Undernews is the online report of the Progressive Review, edited by Sam Smith, who has covered Washington during all or part of one quarter of America's presidencies and edited alternative journals since 1964. The Review has been on the web since 1995. See main page for full contents

February 23, 2009


Robert Kuttner, Washington Post - With the enactment of a large economic stimulus package, fiscal conservatives are using the temporary deficit increase to attack a perennial target -- Social Security and Medicare. . .

The Peterson Foundation is joined by leading "blue dog" (anti-deficit) Democrats such as House Budget Committee Chairman John Spratt of South Carolina and his counterpart in the Senate, Kent Conrad of North Dakota. The deficit hawks are promoting a "grand bargain" in which a bipartisan commission enacts spending caps on social insurance as the offset for current deficits. . .

Social Security's accounts are actually near long-term balance. The Congressional Budget Office puts the 75-year shortfall at only about one-third of 1 percent of projected gross domestic product.

Social Security is financed by taxes on wages -- and since the mid-1970s, wage growth has stagnated. If median wages rose with productivity growth, as they did during the first three decades after World War II, Social Security would enjoy a big surplus. Even without a raise for working America, Social Security needs only minor adjustments.

Medicare really does face big deficits. But that's because Medicare is part of a hugely inefficient, fragmented health insurance system. It makes no sense to "reform" Medicare in isolation.

If we just cap Medicare, needy seniors would get bare-bones care while more affluent people could supplement their insurance out of pocket. The decent cure for Medicare's cost inflation lies in comprehensive universal health insurance so that the entire system is more efficient and less prone to inflation. You don't hear many budget hawks supporting that brand of reform.

The deficit hawks' story also contends that we are sacrificing our children's future by too much (deficit) spending on the elderly. In fact, today's young adults are already falling out of the middle class because of the high costs of the investments we don't adequately finance socially -- child care, college tuition and health insurance. But fiscal conservatives seldom call for increased investment in the young. Today's young, of course, will be tomorrow's retirees, and they will need social insurance, too. . .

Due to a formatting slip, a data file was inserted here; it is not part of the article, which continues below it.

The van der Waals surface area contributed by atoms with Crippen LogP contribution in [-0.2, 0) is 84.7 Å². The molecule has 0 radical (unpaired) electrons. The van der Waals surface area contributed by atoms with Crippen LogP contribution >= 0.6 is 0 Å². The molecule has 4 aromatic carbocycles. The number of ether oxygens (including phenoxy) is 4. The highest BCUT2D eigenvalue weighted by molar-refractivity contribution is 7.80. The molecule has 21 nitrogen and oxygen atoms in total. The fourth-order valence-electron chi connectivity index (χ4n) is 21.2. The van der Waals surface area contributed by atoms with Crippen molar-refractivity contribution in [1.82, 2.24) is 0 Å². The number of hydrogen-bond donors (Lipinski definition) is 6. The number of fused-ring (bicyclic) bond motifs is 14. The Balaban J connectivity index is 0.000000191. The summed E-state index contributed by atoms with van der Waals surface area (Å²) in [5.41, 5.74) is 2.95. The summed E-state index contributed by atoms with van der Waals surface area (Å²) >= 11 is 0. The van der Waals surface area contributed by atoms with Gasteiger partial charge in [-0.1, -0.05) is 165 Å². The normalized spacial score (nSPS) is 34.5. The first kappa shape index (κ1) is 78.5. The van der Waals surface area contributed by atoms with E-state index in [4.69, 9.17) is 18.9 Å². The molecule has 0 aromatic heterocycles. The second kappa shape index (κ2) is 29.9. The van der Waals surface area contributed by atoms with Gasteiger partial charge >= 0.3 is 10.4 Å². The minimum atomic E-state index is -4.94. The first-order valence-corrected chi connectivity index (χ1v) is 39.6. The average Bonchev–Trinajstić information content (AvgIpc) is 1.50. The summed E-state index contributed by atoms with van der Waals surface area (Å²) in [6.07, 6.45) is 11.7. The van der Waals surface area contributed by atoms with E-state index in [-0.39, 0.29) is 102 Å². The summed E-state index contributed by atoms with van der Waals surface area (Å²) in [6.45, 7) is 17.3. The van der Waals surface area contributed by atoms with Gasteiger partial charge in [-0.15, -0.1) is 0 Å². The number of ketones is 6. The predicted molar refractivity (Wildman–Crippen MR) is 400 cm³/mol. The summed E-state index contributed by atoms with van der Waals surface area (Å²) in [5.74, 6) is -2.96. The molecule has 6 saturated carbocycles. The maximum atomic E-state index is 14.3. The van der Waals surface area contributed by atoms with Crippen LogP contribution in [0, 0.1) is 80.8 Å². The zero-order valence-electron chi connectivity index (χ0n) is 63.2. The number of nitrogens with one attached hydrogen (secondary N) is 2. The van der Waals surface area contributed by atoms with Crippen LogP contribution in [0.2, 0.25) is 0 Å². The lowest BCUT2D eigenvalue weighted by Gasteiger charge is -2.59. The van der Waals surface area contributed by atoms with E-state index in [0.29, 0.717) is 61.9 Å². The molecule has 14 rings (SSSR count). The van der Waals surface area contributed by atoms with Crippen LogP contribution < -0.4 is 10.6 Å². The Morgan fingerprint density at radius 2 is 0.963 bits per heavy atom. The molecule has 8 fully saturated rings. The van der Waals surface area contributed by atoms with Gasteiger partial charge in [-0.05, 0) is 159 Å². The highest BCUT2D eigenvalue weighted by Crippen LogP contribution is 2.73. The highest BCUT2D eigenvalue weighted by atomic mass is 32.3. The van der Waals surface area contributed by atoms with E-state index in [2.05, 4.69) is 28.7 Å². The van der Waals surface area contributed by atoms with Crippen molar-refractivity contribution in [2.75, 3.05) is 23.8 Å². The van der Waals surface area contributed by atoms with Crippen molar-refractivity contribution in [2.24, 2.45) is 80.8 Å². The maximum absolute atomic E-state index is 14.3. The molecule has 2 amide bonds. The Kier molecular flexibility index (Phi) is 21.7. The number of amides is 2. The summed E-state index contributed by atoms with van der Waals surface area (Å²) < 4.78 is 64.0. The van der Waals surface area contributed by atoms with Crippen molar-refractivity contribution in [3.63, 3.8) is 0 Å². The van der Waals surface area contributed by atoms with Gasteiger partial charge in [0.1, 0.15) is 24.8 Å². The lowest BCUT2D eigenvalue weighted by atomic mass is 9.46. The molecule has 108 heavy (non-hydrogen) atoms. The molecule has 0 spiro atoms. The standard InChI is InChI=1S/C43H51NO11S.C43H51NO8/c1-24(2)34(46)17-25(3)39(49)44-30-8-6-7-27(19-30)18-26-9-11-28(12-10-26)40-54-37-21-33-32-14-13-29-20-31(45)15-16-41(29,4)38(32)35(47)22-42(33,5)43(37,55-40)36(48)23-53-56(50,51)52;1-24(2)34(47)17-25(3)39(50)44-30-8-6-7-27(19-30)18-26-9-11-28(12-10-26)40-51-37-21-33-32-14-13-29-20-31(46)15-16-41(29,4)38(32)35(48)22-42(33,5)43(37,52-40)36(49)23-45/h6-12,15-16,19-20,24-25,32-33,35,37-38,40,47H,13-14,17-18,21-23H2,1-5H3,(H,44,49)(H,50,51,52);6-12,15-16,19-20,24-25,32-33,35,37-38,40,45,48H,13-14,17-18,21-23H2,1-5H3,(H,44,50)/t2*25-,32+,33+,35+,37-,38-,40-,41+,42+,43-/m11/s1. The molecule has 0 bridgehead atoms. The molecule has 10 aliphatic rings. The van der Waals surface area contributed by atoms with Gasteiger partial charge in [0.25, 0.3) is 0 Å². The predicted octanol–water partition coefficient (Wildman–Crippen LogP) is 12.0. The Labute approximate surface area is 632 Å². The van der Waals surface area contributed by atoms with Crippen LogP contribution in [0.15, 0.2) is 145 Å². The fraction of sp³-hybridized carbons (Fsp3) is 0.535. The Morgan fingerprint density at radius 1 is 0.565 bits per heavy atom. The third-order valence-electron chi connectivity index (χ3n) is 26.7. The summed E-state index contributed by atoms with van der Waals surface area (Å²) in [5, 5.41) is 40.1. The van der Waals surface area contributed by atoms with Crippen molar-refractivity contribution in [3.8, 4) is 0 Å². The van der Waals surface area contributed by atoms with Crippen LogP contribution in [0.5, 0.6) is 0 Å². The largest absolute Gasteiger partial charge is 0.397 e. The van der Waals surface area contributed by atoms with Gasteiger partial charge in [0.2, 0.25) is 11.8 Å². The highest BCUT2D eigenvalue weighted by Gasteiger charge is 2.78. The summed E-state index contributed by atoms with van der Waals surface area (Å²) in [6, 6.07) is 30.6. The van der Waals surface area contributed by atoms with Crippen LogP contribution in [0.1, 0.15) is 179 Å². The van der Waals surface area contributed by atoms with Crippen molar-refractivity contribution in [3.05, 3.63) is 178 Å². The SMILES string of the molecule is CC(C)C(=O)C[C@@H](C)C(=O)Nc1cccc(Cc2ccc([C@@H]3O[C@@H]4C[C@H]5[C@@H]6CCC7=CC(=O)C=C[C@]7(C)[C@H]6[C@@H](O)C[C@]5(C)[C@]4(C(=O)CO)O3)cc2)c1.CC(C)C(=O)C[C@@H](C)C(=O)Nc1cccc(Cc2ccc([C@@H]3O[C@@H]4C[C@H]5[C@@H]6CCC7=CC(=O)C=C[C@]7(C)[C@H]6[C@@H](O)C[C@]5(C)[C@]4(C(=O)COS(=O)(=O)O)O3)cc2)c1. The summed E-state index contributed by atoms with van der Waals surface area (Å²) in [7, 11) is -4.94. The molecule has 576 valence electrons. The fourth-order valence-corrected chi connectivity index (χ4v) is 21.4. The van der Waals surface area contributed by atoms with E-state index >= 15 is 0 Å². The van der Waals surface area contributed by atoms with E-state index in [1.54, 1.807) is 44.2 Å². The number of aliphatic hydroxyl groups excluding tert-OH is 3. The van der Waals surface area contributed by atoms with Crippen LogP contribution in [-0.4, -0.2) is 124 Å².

At the end of World War II, the public debt was about 120 percent of GDP -- about three times today's ratio. Yet the heavily indebted wartime economy stimulated a quarter-century postwar boom -- because all that debt went to recapitalize American industry, advance science and technology, retrain our unemployed and put them to work.

We need to increase public spending and debt now to restore economic growth and then gradually reduce the debt ratio once recovery comes. Social Security has little to do with this challenge. Nor does Medicare, if we reform our overall health system.


Blogger Lars said...

I suspect that this will not gain very much traction. Even that spineless bastard Harry Reid has come out in strong defense of Social Security. I went to an event held in Rhode Island shortly after Bush II proclaimed he was going to reform SS with all his political capitol. Reid and other democratic leaders toured the country saying no way, no how. And that was when Dems were in the minority. I know we can't count on the Dems for much, but even they know that massive loss of votes will be the only result of any attempts to cut needed benefits.

February 23, 2009 12:44 PM  
Blogger Bill Woessner said...

Social Security's accounts are actually near long-term balance.

Who cares? Social Security can ALWAYS be made solvent through tax increases and benefit cuts (or some combination thereof). That's not the point. The point is that Social Security is a bad deal for the worker. It has been for years. According to the latest CBO report, the median worker won't even recover 100% of his Social Security taxes in the form of benefits. In other words, he's getting a negative real return. What's the point of such a program?

since the mid-1970s, wage growth has stagnated.

Define "stagnated". Real wages increased 21.5% from 1975-2007. Real wages - after inflation. True, that's not spectacular growth, but it's not stagnation, either.

But fiscal conservatives seldom call for increased investment in the young. Today's young, of course, will be tomorrow's retirees, and they will need social insurance, too.

Cutting taxes, especially payroll taxes, IS investing in the young. And as for today's young needing social insurance tomorrow, high taxes are a really good way to ensure that. If you take enough money away from today's workers that they're simply incapable of saving for their own retirement then, yes, they will have to rely on government assistance.

February 23, 2009 3:54 PM  

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